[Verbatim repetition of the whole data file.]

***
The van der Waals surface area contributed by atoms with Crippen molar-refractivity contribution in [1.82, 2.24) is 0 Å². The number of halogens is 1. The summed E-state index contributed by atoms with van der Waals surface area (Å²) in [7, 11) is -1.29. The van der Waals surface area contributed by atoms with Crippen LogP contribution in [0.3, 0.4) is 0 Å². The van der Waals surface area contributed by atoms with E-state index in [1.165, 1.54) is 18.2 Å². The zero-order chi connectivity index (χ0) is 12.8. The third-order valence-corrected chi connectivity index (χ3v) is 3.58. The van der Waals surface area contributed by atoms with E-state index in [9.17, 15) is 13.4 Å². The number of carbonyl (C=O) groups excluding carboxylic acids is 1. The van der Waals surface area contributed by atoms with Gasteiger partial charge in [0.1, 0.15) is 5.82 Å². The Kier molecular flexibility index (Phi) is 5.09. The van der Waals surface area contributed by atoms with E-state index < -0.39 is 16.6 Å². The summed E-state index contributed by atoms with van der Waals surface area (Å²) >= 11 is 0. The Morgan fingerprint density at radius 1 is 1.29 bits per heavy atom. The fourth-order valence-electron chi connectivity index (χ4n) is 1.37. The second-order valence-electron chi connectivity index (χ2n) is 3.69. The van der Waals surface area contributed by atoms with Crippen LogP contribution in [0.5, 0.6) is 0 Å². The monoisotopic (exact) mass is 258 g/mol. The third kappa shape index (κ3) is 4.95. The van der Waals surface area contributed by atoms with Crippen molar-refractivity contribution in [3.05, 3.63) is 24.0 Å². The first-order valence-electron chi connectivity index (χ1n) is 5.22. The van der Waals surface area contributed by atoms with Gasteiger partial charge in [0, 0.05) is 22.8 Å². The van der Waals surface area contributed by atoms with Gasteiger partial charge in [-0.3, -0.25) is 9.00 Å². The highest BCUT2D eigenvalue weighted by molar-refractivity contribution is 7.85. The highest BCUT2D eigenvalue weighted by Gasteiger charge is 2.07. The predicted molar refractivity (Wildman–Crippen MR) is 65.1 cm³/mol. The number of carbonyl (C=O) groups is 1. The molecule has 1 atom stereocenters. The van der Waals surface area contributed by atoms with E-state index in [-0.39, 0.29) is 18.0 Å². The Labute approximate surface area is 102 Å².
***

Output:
The van der Waals surface area contributed by atoms with Crippen molar-refractivity contribution in [1.82, 2.24) is 0 Å². The number of halogens is 1. The summed E-state index contributed by atoms with van der Waals surface area (Å²) in [7, 11) is -1.29. The van der Waals surface area contributed by atoms with Crippen LogP contribution in [0.3, 0.4) is 0 Å². The van der Waals surface area contributed by atoms with E-state index in [1.165, 1.54) is 18.2 Å². The zero-order chi connectivity index (χ0) is 12.8. The third-order valence-corrected chi connectivity index (χ3v) is 3.58. The van der Waals surface area contributed by atoms with E-state index in [9.17, 15) is 13.4 Å². The number of carbonyl (C=O) groups excluding carboxylic acids is 1. The van der Waals surface area contributed by atoms with Gasteiger partial charge in [0.1, 0.15) is 5.82 Å². The Kier molecular flexibility index (Phi) is 5.09. The van der Waals surface area contributed by atoms with E-state index < -0.39 is 16.6 Å². The summed E-state index contributed by atoms with van der Waals surface area (Å²) >= 11 is 0. The Morgan fingerprint density at radius 1 is 1.29 bits per heavy atom. The fourth-order valence-electron chi connectivity index (χ4n) is 1.37. The second-order valence-electron chi connectivity index (χ2n) is 3.69. The van der Waals surface area contributed by atoms with Crippen LogP contribution in [0.5, 0.6) is 0 Å². The monoisotopic (exact) mass is 258 g/mol. The third kappa shape index (κ3) is 4.95. The van der Waals surface area contributed by atoms with Crippen molar-refractivity contribution in [3.05, 3.63) is 24.0 Å². The first-order valence-electron chi connectivity index (χ1n) is 5.22. The van der Waals surface area contributed by atoms with Gasteiger partial charge in [0, 0.05) is 22.8 Å². The van der Waals surface area contributed by atoms with Gasteiger partial charge in [-0.3, -0.25) is 9.00 Å². The highest BCUT2D eigenvalue weighted by molar-refractivity contribution is 7.85. The highest BCUT2D eigenvalue weighted by Gasteiger charge is 2.07. The predicted molar refractivity (Wildman–Crippen MR) is 65.1 cm³/mol. The number of carbonyl (C=O) groups is 1. The molecule has 1 atom stereocenters. The van der Waals surface area contributed by atoms with E-state index in [-0.39, 0.29) is 18.0 Å². The Labute approximate surface area is 102 Å².